Elsewhere precipitation was above normal with the largest positive anomalies falling in eastern Oklahoma, northern Arkansas and parts of eastern and southwestern Texas.
During the last 30-days, precipitation amounts have been as high as 15-20 inches in eastern Oklahoma and southern Mississippi. However, abnormally dry conditions exist for areas in eastern Texas where burn bans are in place for Colorado, Brazos, and Madison counties.
Drought contracted in Oklahoma and northern Texas, while some D0 and D1 expanded in southern Texas.
Below normal precipitation dominated much of the region during this USDM week. Both Georgia and South Carolina recorded the largest deficits. Precipitation totals were near zero in much of those two states. However, some coastal areas there received generally an inch of rain. The dryness also stretched into eastern Alabama.
Further north, precipitation was also below normal in North Carolina, and western Virginia. Above normal precipitation fell in northern Florida, eastern Virginia and parts of southern Alabama. Temperatures were above normal across the entire region with anomalies peaking at 4-6 degrees F above normal in the Carolinas.
Impacts due to the recent dryness across central North Carolina include the early loss of leaves and drying lawns. For the region, the only change to the drought depiction was in upstate South Carolina where D0 was introduced.
Alaska, Hawaii, and Puerto Rico
In Hawaii, the lack of precipitation during the past month has resulted in drought coverage over much of the islands. On Kauai, it was reported that low elevation pastures from Kealia on the east side clockwise around the island to Hanapepe are very dry. Similar to Kauai, west Oahu has been very dry with deteriorating pastures and vegetation.
On the Big Island, conditions continue to worsen over the southern portion. It was reported that several ranchers operating along the lower elevations of the Kau District from Punaluu to South Point had pastures in very poor condition. The 45-day rainfall total from that area was close to 10 percent of average.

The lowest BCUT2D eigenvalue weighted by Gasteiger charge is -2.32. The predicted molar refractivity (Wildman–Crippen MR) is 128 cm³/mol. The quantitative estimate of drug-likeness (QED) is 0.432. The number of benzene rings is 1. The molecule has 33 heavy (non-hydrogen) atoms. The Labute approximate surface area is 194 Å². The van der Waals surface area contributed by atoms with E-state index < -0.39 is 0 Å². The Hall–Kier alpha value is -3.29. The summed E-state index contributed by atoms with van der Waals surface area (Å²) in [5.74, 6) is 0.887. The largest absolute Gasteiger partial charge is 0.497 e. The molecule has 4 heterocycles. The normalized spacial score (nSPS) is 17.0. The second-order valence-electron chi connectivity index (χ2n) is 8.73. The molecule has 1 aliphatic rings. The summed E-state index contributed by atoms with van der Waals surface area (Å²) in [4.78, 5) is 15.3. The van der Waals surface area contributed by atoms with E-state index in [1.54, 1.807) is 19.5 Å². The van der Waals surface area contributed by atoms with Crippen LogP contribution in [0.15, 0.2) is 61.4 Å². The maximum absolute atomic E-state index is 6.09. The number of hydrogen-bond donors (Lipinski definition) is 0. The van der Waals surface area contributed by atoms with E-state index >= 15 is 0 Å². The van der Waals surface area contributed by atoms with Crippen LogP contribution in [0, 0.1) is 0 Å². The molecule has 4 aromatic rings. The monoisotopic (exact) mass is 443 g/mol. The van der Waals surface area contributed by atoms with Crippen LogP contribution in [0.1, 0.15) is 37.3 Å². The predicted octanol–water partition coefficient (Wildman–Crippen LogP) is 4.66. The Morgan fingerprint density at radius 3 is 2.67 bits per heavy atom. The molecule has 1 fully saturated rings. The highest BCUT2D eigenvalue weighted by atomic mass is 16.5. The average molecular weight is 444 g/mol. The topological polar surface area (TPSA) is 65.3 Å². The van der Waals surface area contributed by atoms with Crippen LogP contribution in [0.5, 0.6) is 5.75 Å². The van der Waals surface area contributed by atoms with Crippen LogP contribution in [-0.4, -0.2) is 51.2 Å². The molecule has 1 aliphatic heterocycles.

There were no changes to the drought depiction in Alaska or Puerto Rico this week.
Looking at the next 7 days, Tropical System Harvey is forecasted to make landfall in southeast Texas Friday morning bringing with it several days of heavy rainfall in eastern Texas, Louisiana, and the lower Mississippi Valley Friday through early next week. Precipitation totals may approach 1 foot in some locations.
Elsewhere, precipitation totals may total 1-2 inches in the northern High Plains stretching southwestward into the Texas Panhandle and New Mexico.
Another tropical disturbance is forecasted to bring precipitation to southern Florida and depending on its development and track, along the Southeastern coastline. An active weather is expected in the Southwest as weak disturbances move over New Mexico.
Temperatures will remain below normal for much of the eastern half of the country while the western half will be above normal. The coolest anomalies will be in the South and Southeast.
Looking ahead 8-14 days, the Climate Prediction Center’s outlook calls for the greatest probability of above normal temperatures in the Northwest while the South and Southeast have the best odds of being cooler than normal. Odds are in favor of precipitation falling in the Southwest and East while the Midwest and Northwest remain dry.
Source: Drought Monitor